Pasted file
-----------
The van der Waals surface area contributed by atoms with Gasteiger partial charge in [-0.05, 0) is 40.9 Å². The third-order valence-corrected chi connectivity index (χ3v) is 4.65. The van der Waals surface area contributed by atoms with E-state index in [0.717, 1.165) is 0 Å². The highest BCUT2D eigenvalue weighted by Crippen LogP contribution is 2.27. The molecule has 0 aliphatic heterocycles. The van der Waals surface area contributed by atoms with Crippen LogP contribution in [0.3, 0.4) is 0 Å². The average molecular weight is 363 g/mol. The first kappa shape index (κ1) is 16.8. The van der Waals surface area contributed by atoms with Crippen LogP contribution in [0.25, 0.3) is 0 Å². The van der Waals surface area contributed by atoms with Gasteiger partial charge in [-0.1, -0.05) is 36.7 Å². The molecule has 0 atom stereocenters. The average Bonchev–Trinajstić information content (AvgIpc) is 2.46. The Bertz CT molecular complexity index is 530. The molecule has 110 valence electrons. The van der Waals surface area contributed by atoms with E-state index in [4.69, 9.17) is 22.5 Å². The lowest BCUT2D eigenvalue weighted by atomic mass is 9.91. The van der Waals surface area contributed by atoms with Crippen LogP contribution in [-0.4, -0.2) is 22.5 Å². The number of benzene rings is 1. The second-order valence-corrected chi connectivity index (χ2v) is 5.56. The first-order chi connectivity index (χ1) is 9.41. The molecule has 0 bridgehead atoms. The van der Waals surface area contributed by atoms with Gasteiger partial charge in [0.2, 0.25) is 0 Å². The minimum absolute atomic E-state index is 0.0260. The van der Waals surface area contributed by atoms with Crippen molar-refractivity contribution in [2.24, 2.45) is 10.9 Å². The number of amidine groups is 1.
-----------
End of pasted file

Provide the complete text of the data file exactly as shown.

The van der Waals surface area contributed by atoms with Gasteiger partial charge in [-0.05, 0) is 40.9 Å². The third-order valence-corrected chi connectivity index (χ3v) is 4.65. The van der Waals surface area contributed by atoms with E-state index in [0.717, 1.165) is 0 Å². The highest BCUT2D eigenvalue weighted by Crippen LogP contribution is 2.27. The molecule has 0 aliphatic heterocycles. The van der Waals surface area contributed by atoms with Crippen LogP contribution in [0.3, 0.4) is 0 Å². The average molecular weight is 363 g/mol. The first kappa shape index (κ1) is 16.8. The van der Waals surface area contributed by atoms with Crippen LogP contribution in [0.25, 0.3) is 0 Å². The van der Waals surface area contributed by atoms with Gasteiger partial charge in [-0.1, -0.05) is 36.7 Å². The molecule has 0 atom stereocenters. The average Bonchev–Trinajstić information content (AvgIpc) is 2.46. The Bertz CT molecular complexity index is 530. The molecule has 110 valence electrons. The van der Waals surface area contributed by atoms with E-state index in [4.69, 9.17) is 22.5 Å². The lowest BCUT2D eigenvalue weighted by atomic mass is 9.91. The van der Waals surface area contributed by atoms with Crippen LogP contribution in [-0.4, -0.2) is 22.5 Å². The number of benzene rings is 1. The second-order valence-corrected chi connectivity index (χ2v) is 5.56. The first-order chi connectivity index (χ1) is 9.41. The molecule has 0 bridgehead atoms. The van der Waals surface area contributed by atoms with Gasteiger partial charge in [0.2, 0.25) is 0 Å². The minimum absolute atomic E-state index is 0.0260. The van der Waals surface area contributed by atoms with Crippen molar-refractivity contribution in [2.24, 2.45) is 10.9 Å². The number of amidine groups is 1.